To Slide Or Not To Slide, That Is The Question

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Ever notice the “standard” approach to releasing your ball toward the pins? At the end of the approach is the slide. Special shoes – bowling shoes – are built to enable this slide. What if you can’t or don’t want to slide, especially can’t for some reason? Notice seniors. As age progresses the ability for the knees and ankles to withstand bowling forces is naturally less. One can’t help but notice the number of seniors who don’t slide yet have, a decent, to great, game. There are a lot of bowlers who have injuries from other sports, accidents, or just worn out joints who can’t slide. Don’t forget ankles and hips, which also cause the inability to slide. Bowled with one fellow who has had to have several Achilles tendon operations, the last of which left him with the inability to turn his foot in the direction of the slide. He is re-learning to bowl due to his condition and averages well over 200. Many people have adjusted their approaches to fit these needs. People who do not slide are sometimes called “Planters”. We plant our feet instead of sliding.

I already had blown out knees when I began bowling and was unable to slide from day one. I had to figure out my own way to mitigate the pain and lack of knee flex in order to bowl at all. My path of least pain was where the line is approached flatfooted and the weight of the ball is carried by the shoulders and waist, while taking as much pressure as possible off the knees. To avoid pain and further injury, both feet must be on the floor on release. This has worked for me. Each individual has their own way of achieving a no slide approach. There is some practice involved.

Is sliding necessary? There are a lot of good bowlers out there who don’t want to, or can’t, slide. There are schools of thought for each.

Weigh in on this one. The comment section is waiting on your input.

Sliding

8 Responses

  1. Albert Stewart

    Some people can’t slide because they don’t know how to use there power leg right and they get off that leg to fast so that all the weight is on there slide foot or how to use the toe or balls of there feet right
    Two pro bowlers that plant they let their heel hit the floor first than toe look at Shannon Pulhowsky and the other man that does it I can’t think of his name at the moment

  2. Leta Faye Thomas

    I’m bowling again after a 20 year break. I slide fine at a house with wood approaches but have stuck and fallen 3 times at a house with synthetic approaches. If I “plant” I find aches and pains in my non bowling shoulder and hip. Am I just to old to bowl anymore? Easy slide helps but I just can’t get past the sticking problem.

    • admin

      I gave up sliding years ago due to knee problems. Haven’t looked back. I plant every step and much of the action is in my waist and shoulders. Having strong muscles at both points is important. I am on both feet when I release the ball instead of putting all the weight and force on one leg, in this case an already injured left knee. You might need to do some specific exercises to strengthen these parts. See your doctor. Throw out the easy slide.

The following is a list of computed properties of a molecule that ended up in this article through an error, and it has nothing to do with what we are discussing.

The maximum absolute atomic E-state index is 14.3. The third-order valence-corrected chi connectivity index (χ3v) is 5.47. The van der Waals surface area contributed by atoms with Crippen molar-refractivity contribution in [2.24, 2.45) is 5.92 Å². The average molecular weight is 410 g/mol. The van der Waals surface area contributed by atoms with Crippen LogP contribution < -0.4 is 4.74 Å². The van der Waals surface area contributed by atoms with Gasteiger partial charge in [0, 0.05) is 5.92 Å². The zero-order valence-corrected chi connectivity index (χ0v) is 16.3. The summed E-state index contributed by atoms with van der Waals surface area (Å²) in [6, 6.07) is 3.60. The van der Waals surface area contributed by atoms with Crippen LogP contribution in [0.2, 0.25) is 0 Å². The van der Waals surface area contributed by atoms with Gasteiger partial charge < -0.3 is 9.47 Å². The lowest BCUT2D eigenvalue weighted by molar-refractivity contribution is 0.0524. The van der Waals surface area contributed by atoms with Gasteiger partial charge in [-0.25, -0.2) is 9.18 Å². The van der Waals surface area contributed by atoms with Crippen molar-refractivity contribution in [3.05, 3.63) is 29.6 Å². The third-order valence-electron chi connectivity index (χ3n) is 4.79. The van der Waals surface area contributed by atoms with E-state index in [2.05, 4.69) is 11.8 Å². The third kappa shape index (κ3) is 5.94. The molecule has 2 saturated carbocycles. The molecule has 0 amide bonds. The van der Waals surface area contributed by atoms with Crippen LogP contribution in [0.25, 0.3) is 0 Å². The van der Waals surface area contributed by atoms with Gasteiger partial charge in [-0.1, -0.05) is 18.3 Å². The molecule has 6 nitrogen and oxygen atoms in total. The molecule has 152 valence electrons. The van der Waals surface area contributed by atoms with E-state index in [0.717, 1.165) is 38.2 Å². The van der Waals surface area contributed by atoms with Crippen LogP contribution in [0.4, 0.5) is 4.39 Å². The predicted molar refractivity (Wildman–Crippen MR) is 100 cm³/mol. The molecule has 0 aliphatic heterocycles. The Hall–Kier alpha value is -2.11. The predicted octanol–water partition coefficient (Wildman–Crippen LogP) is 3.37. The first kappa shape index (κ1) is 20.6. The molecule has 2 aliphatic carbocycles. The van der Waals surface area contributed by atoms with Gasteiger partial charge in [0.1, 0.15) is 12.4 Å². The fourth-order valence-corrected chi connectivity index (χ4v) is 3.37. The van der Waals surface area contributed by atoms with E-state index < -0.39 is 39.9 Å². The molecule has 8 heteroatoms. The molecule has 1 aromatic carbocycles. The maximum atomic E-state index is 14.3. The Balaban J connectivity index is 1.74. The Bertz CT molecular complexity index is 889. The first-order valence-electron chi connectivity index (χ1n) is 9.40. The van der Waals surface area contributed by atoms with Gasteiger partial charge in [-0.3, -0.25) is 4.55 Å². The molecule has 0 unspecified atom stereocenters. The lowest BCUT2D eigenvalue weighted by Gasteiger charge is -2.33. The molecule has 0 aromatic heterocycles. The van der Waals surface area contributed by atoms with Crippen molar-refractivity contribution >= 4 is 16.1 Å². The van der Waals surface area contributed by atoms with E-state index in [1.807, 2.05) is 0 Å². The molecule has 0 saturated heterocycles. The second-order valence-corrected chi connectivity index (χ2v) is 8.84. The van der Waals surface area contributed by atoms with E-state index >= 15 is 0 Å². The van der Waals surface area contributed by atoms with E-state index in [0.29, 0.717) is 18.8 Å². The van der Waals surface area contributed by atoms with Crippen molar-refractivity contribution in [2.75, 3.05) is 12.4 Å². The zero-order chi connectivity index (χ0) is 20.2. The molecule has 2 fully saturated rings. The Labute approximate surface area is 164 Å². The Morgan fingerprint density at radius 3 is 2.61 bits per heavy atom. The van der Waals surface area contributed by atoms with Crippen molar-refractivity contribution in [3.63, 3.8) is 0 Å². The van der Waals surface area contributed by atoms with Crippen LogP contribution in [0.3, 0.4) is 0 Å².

Like any change, not sliding takes some practice but once you get started it becomes easier.
      An advantage to not sliding is its surface independent.
      As for the question of age, I just saw an article about a 90 year old recently who bowled several 300 games in a tournament. The crew I bowl with are 70-93 in years. So, No you are not too old.
      Feel free to post here any stories and issues you find.

    • Jeremy

      Toss the easy slide and get a slide shoe cover. They cost about 10 to 15 bucks they last about 100 games and they are amazing on stick approaches. I loaned my old one to my son in-law the other night and he was able to slide like a pro in rented shoes. It is like putting felt on your shoe sole . Thee slide on and stretch over the toe and sole of the shoe, a elastic strap on the heel holds it in place.

      • admin

        The issue is sliding itself, not how its done. In my case I had to relieve the stress caused by sliding. The fact that all the weight and force caused by sliding is on one leg, ie, one knee, which has an injury already, is the problem. A slide shoe cover does not eliminate this.

        Sliding itself is not necessary, especially when there are other problems.

        • Jeremy

          That was more in response to the person saying that they are having a hard time even with easy slide. If I replied to you instead I apologize.
          I have been told both ways. One person says sliding puts less stress on the leg and joints and the next says planting does. I think a lot depends on the bowler and approach speed and style. I know this much tho if you hit the approach expecting to slide and you don’t because you stick because some drunk bowler spilled their beer it can really hurt you and your game.

          I have bowling since the 90’s. Sadly I have AV necrosis in both hips and it is getting far to painful to bowl either way. I am seeing the doctor tomorrow to talk replacement. I was told to stop bowling months ago. But if you are a real bowler you under stand the addiction.

          That said the slide cover comment was meant for Lete Fay Thomas. I told the rest so you could see I understand joint pain. It has ruined my game I cant really bend the knee and get down because it stress the hip. Then sometimes I have to step over to the right before I can get the ball off my hand good.

          • admin

            Good news is that hip replacements work for a lot of people. And ask your doctor specifically about bowling.

            Keep us posted on your journey.

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